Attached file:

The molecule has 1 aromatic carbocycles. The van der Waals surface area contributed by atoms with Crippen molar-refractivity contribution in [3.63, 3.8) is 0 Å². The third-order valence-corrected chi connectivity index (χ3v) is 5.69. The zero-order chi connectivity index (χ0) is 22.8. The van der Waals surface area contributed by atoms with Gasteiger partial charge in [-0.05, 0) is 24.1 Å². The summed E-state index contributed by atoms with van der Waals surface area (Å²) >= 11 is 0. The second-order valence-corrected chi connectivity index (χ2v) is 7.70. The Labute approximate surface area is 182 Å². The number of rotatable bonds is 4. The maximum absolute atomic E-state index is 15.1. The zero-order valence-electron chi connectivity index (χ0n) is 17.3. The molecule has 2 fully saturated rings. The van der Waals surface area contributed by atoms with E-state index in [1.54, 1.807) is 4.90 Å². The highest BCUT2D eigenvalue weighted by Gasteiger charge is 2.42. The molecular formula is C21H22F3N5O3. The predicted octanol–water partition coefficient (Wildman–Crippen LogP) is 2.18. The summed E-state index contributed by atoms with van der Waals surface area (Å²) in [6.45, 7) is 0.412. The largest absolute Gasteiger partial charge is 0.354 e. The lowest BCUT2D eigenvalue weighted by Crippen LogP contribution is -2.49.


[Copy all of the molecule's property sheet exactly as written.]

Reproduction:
The molecule has 1 aromatic carbocycles. The van der Waals surface area contributed by atoms with Crippen molar-refractivity contribution in [3.63, 3.8) is 0 Å². The third-order valence-corrected chi connectivity index (χ3v) is 5.69. The zero-order chi connectivity index (χ0) is 22.8. The van der Waals surface area contributed by atoms with Gasteiger partial charge in [-0.05, 0) is 24.1 Å². The summed E-state index contributed by atoms with van der Waals surface area (Å²) >= 11 is 0. The second-order valence-corrected chi connectivity index (χ2v) is 7.70. The Labute approximate surface area is 182 Å². The number of rotatable bonds is 4. The maximum absolute atomic E-state index is 15.1. The zero-order valence-electron chi connectivity index (χ0n) is 17.3. The molecule has 2 fully saturated rings. The van der Waals surface area contributed by atoms with E-state index in [1.54, 1.807) is 4.90 Å². The highest BCUT2D eigenvalue weighted by Gasteiger charge is 2.42. The molecular formula is C21H22F3N5O3. The predicted octanol–water partition coefficient (Wildman–Crippen LogP) is 2.18. The summed E-state index contributed by atoms with van der Waals surface area (Å²) in [6.45, 7) is 0.412. The largest absolute Gasteiger partial charge is 0.354 e. The lowest BCUT2D eigenvalue weighted by Crippen LogP contribution is -2.49.